File No. 763.72112/251

The British Ambassador ( Spring Rice ) to the Acting Secretary of State

Dear Mr. Counsellor: In compliance with your request I telegraphed on the 23d instant to my Government to enquire what was their view with regard to cotton and whether or no they considered it to be contraband. You addressed this question to me as you said there seemed to be doubts in certain quarters in this country as to the attitude of my Government.

Last night I received a reply from Sir Edward Grey in which he authorises me to give the assurance that cotton will not be seized. He points out that cotton has not been put in any of our lists of contraband and as your Department must be aware from the draft proclamation now in your possession, it is not proposed to include it in our new list of contraband. It is therefore, as far as Great Britain is concerned, in the free list and will remain there.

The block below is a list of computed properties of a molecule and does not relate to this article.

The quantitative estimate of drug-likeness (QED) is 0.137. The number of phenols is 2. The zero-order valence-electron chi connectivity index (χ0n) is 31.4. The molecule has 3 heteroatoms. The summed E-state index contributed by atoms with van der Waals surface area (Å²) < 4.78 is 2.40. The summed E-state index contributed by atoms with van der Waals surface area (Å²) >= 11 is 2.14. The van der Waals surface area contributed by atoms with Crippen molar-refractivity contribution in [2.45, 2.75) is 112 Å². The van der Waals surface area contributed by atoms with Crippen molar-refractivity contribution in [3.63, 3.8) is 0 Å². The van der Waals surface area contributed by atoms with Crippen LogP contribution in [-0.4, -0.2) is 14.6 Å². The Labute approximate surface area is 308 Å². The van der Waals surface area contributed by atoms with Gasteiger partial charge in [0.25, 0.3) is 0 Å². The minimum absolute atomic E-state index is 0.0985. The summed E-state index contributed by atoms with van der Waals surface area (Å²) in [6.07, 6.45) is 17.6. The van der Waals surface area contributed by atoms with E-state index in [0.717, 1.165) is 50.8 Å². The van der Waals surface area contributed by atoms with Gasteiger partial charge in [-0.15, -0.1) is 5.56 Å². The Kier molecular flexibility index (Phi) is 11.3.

I am [etc.]

Cecil Spring Rice

[Enclosure—Telegram]

The British Secretary of State for Foreign Affairs ( Grey ) to the British Embassy at Washington

You can give assurance that cotton will not be seized. It has not been put in any of our lists of contraband and as State Department must know from draft proclamations in their possession, it is not proposed to include it in our new list of contraband. It is therefore as far as we are concerned in the free list and will remain there. But we do not in our new proclamation accept free list of the Declaration of London as regards some articles other than cotton.

Does the State Department realise that though we detain cargoes of contraband to make sure that they are really intended for neutral countries and have retained some cargoes such as copper destined for Krupp, we have not yet taken a single cargo without paying for it and have let all proceed that were really destined for neutral countries?